Management with Style Developing a Talented and Satisfied Team

Often times employees are promoted into management roles as a reward for their excellent work and contributions to the business. Unfortunately, while that person deserves to be rewarded, they may not be management material. An esthetician might have more repeat business than any person on your staff, she might have a magical touch and give the most exquisite facial, but she may not have the right touch when it comes to managing a business and managing people.

The role of “manager” continues to expand in all businesses, regardless of industry and there is a real lack of management training in esthetics and beauty schools. A manger does more than manage the books, order product, and lock the door each night. He or she must be constantly recruiting talented staff, fill employee compensation needs, set rules for the team, and get the team to follow those rules. They must create equal opportunities for growth and provide a safe and healthy work environment. They must discipline the team, control turnover, and manage organizational change. They must motivate employees, defining expectations and goals while evaluating the team’s success. And this is only a partial list!


I suggest meeting with your team individually once each year to communicate your expectations and to define developmental goals together with your employee.

A good way to get started is to have your employee complete a self-assessment of their performance and to write down a few goals. In return, her direct manager should offer their evaluation and provide “coaching points.”

This assessment/goal setting meeting is a great opportunity to open the lines of communication between manager and employee. You might discover an employee has an interest in Public Relations and you can then help her develop those skills by assigning her the task of managing the launch of a new treatment or your spa’s participation in a charity fashion event.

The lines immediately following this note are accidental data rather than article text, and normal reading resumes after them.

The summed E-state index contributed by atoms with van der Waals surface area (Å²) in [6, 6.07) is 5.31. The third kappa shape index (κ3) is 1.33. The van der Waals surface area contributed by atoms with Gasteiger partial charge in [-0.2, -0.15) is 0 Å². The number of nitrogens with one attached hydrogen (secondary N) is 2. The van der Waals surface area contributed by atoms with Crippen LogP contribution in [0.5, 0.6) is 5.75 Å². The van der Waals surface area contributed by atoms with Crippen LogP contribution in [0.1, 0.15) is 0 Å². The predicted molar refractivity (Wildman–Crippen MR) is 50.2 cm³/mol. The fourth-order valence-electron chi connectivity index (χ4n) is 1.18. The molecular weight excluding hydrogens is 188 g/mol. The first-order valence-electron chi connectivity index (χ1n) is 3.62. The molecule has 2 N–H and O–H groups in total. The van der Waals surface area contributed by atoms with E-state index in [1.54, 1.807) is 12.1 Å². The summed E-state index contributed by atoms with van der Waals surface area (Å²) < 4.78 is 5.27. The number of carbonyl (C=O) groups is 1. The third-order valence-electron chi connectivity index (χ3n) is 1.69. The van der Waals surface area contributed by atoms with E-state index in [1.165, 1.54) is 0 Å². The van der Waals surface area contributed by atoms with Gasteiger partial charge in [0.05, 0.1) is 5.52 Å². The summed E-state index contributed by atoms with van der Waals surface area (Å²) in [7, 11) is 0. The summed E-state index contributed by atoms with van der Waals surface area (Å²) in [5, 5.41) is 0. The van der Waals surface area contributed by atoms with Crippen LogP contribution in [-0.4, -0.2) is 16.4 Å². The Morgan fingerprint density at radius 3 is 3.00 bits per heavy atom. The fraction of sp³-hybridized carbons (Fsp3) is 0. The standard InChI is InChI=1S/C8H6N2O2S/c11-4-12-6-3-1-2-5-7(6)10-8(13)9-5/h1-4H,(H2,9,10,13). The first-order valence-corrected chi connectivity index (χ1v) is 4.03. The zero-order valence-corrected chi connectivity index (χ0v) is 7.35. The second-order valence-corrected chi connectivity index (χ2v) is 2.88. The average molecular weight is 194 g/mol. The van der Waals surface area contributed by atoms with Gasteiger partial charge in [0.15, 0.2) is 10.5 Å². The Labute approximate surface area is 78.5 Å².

You will not only be developing a more well-rounded employee but you will be increasing an employee’s job satisfaction.

By going through this process, you will also be able to discover who on your team has an interest in management. Your star esthetician may have no interest in coming out from the behind the chair. Maybe a mentorship role to new estheticians better matches her skill set and interests. You may also learn that your receptionist has the skills for being an excellent manager as well as the desire even though she has never attended beauty school.

I urge spa owners and managers to get your staff involved whenever you can. A good manager is not an egomaniac dictator that hoards information or power. An effective manager is someone who delegates, matching the right tasks with employees with the right skill set. By doing so, you develop your staff, you begin offering careers rather than jobs, and you free up time so that you can concentrate on opening that second location, implementing a new process, or whatever it may be that you just can’t find the time to do!

In the spa, there are many tasks that you can delegate- PR & Marketing, Purchasing & Inventory, Accounting & Payroll, IT, and Staff Education are a few. The key to delegating these tasks is to set a budget and define a process by which you would like the employee to manage the task. As he or she gets comfortable, you can work with the employee to improve the process and incorporate new ideas. Meet on a weekly basis with each Task Lead to be briefed on the activities. It is also wise to have each Task Lead to document their process so that if he is sick or leaves the business, you can seamlessly transition the role to someone else on the team.

By employing these simple safeguards, delegating tasks does not need to be scary. In fact, it can be a welcome respite for the manager as well as an opportunity for the manager to further develop her own skills or expand the business.

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